How Coaching Grade 9 Girls Makes Me a Better Leader

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I still have a clear memory of how it felt on the basketball court when I played in the Canada Games: It felt like soaring.

Although that was decades ago, the adrenaline rush, the high of winning, the fight to do better after a heartbreaking loss — none of that leaves you. Instead, those experiences define and chisel professional abilities over the years, particularly for women who go on to excel as leaders. Not only does competitive sport help them thrive under pressure, but it also hones the skills to build great teams with a strong work ethic.

Related: 7 Leadership Lessons You Can Learn From the Game of Basketball

I’m hardly the only one to have discovered this connection. According to EY findings, 94% of C-suite women have played sports at some point in their lives. What’s more, many of them attribute their ingrained competitive spirit to their years on the court, field or track.

That’s what I hope the grade 9 girls I now coach at our local youth girls’ basketball club team will take with them when they launch their careers someday — but there are plenty of other lessons to help anyone step up their leadership game right now.

1. Surround yourself with confidence boosters

When you’re attacking the rim, playing pressure defense or fighting for loose balls, you’re not considered “too aggressive,” “bossy,” or worse. In sports, competitiveness is rewarded. I now know how important that was to me as a young athlete and how much of my current confidence can be attributed to that attitude.

As a 11-year-old, I was the timid person at the end of the bench, playing only two minutes a game. But by university, I was another person. I wanted to be the player in the pressure situation who would set the team up for success. As a team of young women, we were brazen. We weren’t cocky or arrogant, but we had unabashed confidence. And we fed off each other’s energy. That determination, resiliency and the ability to win with grace, lose with dignity and come back the next day for more? I see that in fellow female leaders today.

Related: 5 Lessons on Leadership from a High School Volleyball Coach

2. Make plans and own the outcome

No matter what your professional goal is, you’ve got to make a plan and follow through. No coach would ever send her team out on the court without deciding in advance what must happen and in what order. Or a bid for the championships? You’ve got to practice every day.

To become a top thought leader or company executive, it’s vital to have a clear career strategy broken down into small, doable steps. And if you don’t get the result you wanted, trust your instincts and course correct in the moment. Successful teams never wait until the end of the game to fix something, it is ongoing, in-the-moment pivots, that lead to huge wins.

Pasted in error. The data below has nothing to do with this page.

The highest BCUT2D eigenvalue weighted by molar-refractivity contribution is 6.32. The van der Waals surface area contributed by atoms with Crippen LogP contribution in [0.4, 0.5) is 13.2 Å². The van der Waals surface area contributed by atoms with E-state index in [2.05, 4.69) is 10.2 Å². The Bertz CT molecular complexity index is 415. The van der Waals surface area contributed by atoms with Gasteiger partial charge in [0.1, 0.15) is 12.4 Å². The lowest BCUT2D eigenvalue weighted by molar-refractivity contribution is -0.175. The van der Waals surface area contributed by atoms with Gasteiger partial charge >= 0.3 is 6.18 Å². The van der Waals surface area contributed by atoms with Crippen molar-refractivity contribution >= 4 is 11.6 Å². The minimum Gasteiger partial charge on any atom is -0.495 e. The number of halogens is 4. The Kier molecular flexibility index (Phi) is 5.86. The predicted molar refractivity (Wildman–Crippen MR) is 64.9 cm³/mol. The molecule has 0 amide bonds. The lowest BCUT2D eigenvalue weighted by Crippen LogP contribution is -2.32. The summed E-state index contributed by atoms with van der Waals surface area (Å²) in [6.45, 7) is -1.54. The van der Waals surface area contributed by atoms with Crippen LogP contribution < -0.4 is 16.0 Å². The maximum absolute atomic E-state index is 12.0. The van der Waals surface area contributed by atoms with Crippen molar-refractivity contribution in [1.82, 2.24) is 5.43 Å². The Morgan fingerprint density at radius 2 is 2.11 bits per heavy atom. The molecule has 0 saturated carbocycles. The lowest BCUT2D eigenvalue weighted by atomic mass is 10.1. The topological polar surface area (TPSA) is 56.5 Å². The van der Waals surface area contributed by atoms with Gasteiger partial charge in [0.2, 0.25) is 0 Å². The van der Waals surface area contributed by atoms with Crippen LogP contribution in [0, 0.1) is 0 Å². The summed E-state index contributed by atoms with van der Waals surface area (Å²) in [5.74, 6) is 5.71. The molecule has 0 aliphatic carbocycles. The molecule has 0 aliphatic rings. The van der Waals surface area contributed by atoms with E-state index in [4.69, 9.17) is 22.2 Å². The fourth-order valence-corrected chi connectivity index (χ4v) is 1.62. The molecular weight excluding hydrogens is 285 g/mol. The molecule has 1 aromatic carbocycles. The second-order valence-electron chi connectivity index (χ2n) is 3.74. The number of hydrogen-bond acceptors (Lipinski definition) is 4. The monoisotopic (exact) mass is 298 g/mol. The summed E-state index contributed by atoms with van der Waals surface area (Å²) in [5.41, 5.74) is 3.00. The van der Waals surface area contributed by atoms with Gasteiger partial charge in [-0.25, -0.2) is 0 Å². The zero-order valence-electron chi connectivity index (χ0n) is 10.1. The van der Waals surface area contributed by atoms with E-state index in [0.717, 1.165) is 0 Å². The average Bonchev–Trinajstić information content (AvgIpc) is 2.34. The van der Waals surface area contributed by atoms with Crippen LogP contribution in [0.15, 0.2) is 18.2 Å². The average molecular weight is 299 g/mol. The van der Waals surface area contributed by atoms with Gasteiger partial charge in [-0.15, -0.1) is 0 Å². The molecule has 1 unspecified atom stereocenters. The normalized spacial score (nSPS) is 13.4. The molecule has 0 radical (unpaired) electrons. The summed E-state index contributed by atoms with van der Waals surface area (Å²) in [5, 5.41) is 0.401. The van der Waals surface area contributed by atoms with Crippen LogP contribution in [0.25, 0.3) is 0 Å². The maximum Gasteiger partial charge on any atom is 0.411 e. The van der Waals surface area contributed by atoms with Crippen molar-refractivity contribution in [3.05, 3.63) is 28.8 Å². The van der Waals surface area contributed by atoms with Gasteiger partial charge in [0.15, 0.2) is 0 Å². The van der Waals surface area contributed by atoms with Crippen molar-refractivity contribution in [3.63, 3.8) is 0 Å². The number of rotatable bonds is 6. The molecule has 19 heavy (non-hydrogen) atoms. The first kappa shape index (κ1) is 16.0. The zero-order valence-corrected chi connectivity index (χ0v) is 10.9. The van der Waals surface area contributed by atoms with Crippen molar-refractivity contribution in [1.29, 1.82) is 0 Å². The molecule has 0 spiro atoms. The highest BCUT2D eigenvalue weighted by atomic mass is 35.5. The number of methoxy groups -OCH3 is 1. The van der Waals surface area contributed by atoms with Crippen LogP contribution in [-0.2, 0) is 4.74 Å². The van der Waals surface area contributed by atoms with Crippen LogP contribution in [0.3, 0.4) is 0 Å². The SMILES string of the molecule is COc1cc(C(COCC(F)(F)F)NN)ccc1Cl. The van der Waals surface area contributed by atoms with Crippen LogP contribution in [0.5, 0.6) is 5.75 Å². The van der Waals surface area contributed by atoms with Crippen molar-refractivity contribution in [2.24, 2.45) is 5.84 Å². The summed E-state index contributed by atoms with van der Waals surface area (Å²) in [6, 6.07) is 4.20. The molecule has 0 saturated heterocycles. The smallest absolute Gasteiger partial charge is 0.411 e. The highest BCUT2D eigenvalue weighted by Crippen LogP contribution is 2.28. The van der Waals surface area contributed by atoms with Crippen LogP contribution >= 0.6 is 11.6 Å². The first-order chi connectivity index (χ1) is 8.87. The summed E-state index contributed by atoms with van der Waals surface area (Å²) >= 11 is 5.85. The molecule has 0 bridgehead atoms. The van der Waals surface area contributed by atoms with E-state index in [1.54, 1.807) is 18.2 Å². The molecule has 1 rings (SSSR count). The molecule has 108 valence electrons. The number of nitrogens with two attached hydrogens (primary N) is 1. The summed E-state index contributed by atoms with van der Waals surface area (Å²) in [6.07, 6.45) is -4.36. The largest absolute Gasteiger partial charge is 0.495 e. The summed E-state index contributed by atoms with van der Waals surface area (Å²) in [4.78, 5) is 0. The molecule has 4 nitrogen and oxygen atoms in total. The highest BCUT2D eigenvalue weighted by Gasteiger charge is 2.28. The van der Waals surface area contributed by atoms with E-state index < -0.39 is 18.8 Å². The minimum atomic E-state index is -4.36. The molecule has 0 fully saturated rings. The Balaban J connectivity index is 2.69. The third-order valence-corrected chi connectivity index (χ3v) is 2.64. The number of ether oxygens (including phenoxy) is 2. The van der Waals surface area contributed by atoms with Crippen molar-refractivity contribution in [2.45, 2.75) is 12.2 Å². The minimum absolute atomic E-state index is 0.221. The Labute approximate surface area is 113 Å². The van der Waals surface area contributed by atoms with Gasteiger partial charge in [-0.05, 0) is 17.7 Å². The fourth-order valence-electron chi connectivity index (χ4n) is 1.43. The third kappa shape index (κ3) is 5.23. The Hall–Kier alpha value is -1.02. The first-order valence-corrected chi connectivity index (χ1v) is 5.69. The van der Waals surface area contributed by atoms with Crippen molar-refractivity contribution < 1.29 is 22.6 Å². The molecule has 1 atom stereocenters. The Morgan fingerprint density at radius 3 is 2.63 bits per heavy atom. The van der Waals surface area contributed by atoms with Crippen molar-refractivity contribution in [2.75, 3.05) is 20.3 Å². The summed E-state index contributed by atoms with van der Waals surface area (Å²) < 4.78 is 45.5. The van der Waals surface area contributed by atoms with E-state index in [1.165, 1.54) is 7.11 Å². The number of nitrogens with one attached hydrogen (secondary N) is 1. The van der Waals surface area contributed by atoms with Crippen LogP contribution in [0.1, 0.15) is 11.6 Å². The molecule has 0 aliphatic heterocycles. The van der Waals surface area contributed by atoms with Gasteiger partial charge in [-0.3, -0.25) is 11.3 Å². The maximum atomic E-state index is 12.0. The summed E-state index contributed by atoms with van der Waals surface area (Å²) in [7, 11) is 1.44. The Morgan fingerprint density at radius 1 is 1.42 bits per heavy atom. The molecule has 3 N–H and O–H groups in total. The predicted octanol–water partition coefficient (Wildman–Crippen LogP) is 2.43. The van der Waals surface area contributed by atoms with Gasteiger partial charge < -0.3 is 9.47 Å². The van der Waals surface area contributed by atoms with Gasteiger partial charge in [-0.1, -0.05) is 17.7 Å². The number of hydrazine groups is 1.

3. It’s not about the scoreboard

It really isn’t. Yes, winning is preferred, but I’m the first to admit our team has sometimes won a game the wrong way. We had too many technical fouls, or a player hogged the ball. Sometimes that works, but at what cost? As a coach, I walk away from those games feeling like we didn’t do what we set out to accomplish, and I make sure to talk to the girls at the next practice about what we need to do better and what I expect to see.

This lesson applies to business, too. Maybe you get a project done, but did you work in a way that reflects your values? Business teams and sports teams are a sum of their parts. If you don’t respect and nurture your players, and allow them to perform and stretch themselves, some may decide there are better opportunities elsewhere. Collaboration, integrity, respect — these are key qualities in any endeavor.

Related: 5 Leadership Lessons on the Court, for Business off the Court

4. Make it fun

Maybe this sounds cheesy, but I’m just going to say it: whether you’re playing a game or putting the finishing touches on a report, it’s supposed to be fun. That doesn’t mean our tasks aren’t sometimes challenging and stressful, but as a leader, I need to enable an element of engagement for everyone.

That means you need to truly understand who you’re leading. What are your team members’ personalities and unique learning styles? What motivates them to push through barriers? There’s one girl on my team who wants blunt answers. Another requires softer language and a gentler approach. If I coached all 12 girls the same way, I would get only half the outcome. The same applies for my team at work.

5. Be your own champion

It’s important to know who you are and celebrate your authentic self. You can’t be someone else; if you’re five-foot-two, becoming the starting center for your high school basketball team is not a realistic ambition. You need to nurture and grow the value you bring to the team through hard work, be committed to being a better “you” today compared to the best “you” of yesterday, and make your voice heard. This means learning to be comfortable with being uncomfortable, especially if you’re often in the minority on your leadership path.

Maybe you’re dealing with bias, or you’re the only woman in the room at a high-level meeting. It’s okay to say what you want and to be your own advocate. Figure out how to put your game face on, and just go for it.

Should you take up a sport now to learn and live these lessons? Not necessarily. While I truly have a passion for opening doors to girls through sport, professional women can find other avenues to create confidence and drive. Find a community that resonates with you, build a network there, and connect with like-minded people. And as I often tell the incredible girls on my team, you can do it. You’re more capable than you know.

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